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Tulsa, Oklahoma Murder and Manslaughter Defense Attorneys

Murder and manslaughter are among the most serious infractions punishable. The primary difference between the two crimes is the element of intent.  To support a murder conviction, the prosecuting attorney must be able to prove the element of intent.  That is to say, the prosecution must be able to prove that death was intended, thus proving the element of intent.  To support a manslaughter conviction, the prosecution is not required to prove the intent to kill.  Murder and manslaughter both have degrees or categories that each carries its own level of punishment.  In Oklahoma, the maximum penalty for a murder conviction is life imprisonment or the death penalty.

Murder

A murder charge in Oklahoma can be filed as either a first- or second-degree offense.  Murder in the first degree is a homicide that results of an intentional or premeditated act, child abuse, or during the commission of another felony.  The maximum punishment for first-degree murder is life imprisonment with or without parole or the death penalty.  Murder in the second degree is a homocide that results from an act that was not premeditated.  However, in order to support a second-degree murder conviction, the prosecution must prove that the accused had an absence of any regard for human life. The punishment for second-degree murder is 10 years to life in prison.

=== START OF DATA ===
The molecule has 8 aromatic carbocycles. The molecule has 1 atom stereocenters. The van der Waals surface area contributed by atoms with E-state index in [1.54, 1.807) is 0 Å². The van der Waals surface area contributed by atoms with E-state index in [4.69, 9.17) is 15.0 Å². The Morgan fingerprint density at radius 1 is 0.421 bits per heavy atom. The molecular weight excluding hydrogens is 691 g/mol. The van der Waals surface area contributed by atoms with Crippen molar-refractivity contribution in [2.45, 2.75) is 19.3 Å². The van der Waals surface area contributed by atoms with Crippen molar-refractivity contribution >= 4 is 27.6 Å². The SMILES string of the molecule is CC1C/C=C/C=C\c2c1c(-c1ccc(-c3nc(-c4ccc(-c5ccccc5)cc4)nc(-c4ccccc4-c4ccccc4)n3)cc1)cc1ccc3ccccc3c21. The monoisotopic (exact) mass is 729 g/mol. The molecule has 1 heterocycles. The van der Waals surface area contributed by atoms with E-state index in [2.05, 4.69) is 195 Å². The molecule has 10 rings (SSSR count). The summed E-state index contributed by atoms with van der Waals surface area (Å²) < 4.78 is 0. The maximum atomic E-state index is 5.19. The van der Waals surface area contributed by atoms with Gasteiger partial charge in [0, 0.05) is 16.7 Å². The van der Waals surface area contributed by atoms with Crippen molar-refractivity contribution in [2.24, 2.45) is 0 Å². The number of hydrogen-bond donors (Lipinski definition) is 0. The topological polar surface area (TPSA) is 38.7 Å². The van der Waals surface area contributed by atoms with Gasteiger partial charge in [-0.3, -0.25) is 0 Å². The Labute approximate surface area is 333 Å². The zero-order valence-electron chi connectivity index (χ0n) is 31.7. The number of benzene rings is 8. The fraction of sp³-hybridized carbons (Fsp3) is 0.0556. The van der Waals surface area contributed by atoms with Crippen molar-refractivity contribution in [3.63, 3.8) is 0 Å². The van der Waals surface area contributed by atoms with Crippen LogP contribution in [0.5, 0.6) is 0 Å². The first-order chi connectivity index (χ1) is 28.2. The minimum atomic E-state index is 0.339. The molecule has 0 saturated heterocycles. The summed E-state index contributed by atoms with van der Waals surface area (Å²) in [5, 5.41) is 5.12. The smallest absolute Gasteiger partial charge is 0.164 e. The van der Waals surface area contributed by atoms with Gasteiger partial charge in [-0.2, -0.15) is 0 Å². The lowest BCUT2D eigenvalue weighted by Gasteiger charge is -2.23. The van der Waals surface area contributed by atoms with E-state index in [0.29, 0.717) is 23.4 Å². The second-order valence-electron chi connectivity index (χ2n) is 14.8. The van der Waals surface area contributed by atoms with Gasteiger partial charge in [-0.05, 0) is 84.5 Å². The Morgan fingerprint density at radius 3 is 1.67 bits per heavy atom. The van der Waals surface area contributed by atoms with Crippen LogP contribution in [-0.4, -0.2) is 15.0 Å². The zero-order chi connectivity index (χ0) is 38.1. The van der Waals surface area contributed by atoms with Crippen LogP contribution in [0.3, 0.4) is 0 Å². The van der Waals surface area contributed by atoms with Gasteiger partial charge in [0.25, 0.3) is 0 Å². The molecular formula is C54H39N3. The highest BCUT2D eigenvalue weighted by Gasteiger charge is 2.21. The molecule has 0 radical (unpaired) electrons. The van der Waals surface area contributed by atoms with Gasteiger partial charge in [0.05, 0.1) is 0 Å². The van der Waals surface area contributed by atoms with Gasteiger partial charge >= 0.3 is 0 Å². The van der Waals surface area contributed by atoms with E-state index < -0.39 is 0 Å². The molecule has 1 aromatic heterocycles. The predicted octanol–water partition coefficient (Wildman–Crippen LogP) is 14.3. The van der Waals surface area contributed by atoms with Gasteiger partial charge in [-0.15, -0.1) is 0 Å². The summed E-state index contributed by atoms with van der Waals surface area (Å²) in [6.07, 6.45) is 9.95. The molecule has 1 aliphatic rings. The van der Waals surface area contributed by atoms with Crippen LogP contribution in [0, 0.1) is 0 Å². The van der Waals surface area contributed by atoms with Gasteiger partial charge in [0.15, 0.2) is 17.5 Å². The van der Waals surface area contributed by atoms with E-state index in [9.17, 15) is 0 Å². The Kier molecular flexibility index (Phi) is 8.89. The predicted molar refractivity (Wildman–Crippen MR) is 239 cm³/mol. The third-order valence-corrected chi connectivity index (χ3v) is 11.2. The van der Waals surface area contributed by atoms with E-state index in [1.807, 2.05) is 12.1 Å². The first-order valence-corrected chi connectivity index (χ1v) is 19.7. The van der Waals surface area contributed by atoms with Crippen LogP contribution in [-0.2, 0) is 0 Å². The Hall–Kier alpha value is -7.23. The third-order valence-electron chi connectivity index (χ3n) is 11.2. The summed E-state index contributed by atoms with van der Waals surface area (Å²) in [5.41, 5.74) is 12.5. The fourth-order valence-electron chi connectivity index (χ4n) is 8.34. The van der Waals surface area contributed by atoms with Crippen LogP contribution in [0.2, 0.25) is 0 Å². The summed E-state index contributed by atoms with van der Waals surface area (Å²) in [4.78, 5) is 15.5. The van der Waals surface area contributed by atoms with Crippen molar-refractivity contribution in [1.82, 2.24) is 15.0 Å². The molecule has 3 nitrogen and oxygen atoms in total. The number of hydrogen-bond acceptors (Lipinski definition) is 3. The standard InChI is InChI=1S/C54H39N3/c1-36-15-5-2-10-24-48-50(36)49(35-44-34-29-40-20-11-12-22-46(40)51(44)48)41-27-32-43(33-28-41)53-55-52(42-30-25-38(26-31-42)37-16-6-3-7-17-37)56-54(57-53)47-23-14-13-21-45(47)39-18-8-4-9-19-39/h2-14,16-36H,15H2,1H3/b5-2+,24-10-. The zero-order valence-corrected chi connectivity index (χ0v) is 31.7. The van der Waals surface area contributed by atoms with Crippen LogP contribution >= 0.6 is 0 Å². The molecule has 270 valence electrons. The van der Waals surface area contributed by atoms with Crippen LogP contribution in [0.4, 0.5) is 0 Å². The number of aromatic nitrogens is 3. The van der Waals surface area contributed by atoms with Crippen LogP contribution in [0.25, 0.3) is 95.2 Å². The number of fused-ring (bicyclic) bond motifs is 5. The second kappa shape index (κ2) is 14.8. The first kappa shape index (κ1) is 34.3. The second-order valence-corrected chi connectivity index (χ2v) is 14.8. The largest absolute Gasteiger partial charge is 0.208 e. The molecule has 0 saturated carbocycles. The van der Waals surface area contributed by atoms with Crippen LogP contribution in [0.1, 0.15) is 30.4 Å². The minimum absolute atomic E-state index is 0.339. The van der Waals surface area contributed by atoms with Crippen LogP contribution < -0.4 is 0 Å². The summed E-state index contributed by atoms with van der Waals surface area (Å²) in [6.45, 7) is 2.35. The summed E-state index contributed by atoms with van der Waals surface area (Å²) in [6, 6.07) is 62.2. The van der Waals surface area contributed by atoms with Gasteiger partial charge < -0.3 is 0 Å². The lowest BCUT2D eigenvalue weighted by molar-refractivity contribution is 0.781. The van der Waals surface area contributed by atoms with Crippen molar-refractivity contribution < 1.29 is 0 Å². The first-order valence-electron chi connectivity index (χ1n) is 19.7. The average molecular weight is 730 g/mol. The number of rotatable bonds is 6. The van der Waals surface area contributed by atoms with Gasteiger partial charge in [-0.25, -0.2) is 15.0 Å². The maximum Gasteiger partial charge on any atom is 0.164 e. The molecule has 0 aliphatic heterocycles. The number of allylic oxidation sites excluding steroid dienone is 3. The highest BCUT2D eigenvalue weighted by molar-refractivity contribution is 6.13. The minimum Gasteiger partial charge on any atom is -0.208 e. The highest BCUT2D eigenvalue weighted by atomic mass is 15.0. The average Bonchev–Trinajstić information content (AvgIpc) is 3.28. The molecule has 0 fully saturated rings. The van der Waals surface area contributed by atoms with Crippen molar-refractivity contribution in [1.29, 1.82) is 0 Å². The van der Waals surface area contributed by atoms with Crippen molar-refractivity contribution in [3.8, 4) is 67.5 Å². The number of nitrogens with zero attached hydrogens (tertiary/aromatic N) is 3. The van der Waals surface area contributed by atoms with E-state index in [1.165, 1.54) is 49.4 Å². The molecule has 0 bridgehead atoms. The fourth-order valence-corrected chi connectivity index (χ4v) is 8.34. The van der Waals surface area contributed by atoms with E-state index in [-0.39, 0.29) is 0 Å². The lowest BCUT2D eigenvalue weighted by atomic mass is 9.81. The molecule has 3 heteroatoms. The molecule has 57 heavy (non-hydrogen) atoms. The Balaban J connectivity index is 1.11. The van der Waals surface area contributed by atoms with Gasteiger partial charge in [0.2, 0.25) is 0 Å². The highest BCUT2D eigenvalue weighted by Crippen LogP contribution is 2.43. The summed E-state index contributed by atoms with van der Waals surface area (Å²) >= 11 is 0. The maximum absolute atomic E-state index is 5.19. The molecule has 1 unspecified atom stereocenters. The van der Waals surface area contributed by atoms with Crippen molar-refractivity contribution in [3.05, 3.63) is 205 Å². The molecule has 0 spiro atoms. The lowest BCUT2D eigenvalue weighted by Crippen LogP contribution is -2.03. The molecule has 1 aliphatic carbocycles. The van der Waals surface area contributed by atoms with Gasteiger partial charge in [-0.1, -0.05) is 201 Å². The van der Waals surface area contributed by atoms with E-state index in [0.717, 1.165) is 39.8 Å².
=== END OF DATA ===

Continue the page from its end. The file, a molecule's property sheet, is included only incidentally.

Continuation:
Manslaughter

Under Oklahoma law, manslaughter is defined as either first degree (voluntary) or second degree (involuntary).  For a death to be considered manslaughter, there must be an absence of intent.  First-degree manslaughter involves a death that occurs from a highly emotional state such as an argument.  The minimum punishment for first-degree manslaughter is four years in prison.  Second-degree manslaughter involves either negligence or recklessness; it also can stem from a death that occurs during the commission of a misdemeanor.  Vehicular manslaughter is often classified as second-degree manslaughter.  The punishment for second-degree manslaughter can include four years imprisonment and a fine of $1,000. 

Find An Attorney

Murder and manslaughter are two of the most serious crimes punishable under Oklahoma law.  If you or someone you know if facing a murder or manslaughter charge, it is essential that you have the assistance of a qualified and experienced criminal defense attorney.  Contact the Edge Law Firm for a free no-obligation review of your case by calling our office or simply submitting our online form.

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